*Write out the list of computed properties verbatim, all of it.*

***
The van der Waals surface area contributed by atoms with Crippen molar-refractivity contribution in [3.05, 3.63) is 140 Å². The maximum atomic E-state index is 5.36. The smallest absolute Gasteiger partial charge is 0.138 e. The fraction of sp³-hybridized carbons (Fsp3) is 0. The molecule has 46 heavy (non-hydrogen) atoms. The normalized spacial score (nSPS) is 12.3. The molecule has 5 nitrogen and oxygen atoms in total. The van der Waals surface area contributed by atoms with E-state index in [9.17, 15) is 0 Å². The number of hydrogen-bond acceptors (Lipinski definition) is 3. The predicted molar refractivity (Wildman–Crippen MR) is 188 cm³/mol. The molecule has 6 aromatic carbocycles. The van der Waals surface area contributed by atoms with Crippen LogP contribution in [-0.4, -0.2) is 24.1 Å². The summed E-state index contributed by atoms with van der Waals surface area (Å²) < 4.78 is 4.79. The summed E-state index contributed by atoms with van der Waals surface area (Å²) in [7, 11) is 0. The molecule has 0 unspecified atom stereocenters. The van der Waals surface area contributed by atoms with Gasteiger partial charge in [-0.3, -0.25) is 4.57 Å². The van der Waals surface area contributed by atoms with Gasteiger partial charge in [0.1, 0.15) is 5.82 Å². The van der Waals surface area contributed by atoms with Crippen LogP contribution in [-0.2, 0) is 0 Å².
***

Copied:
The van der Waals surface area contributed by atoms with Crippen molar-refractivity contribution in [3.05, 3.63) is 140 Å². The maximum atomic E-state index is 5.36. The smallest absolute Gasteiger partial charge is 0.138 e. The fraction of sp³-hybridized carbons (Fsp3) is 0. The molecule has 46 heavy (non-hydrogen) atoms. The normalized spacial score (nSPS) is 12.3. The molecule has 5 nitrogen and oxygen atoms in total. The van der Waals surface area contributed by atoms with E-state index in [9.17, 15) is 0 Å². The number of hydrogen-bond acceptors (Lipinski definition) is 3. The predicted molar refractivity (Wildman–Crippen MR) is 188 cm³/mol. The molecule has 6 aromatic carbocycles. The van der Waals surface area contributed by atoms with Crippen LogP contribution in [-0.4, -0.2) is 24.1 Å². The summed E-state index contributed by atoms with van der Waals surface area (Å²) < 4.78 is 4.79. The summed E-state index contributed by atoms with van der Waals surface area (Å²) in [7, 11) is 0. The molecule has 0 unspecified atom stereocenters. The van der Waals surface area contributed by atoms with Gasteiger partial charge in [-0.3, -0.25) is 4.57 Å². The van der Waals surface area contributed by atoms with Gasteiger partial charge in [0.1, 0.15) is 5.82 Å². The van der Waals surface area contributed by atoms with Crippen LogP contribution in [-0.2, 0) is 0 Å².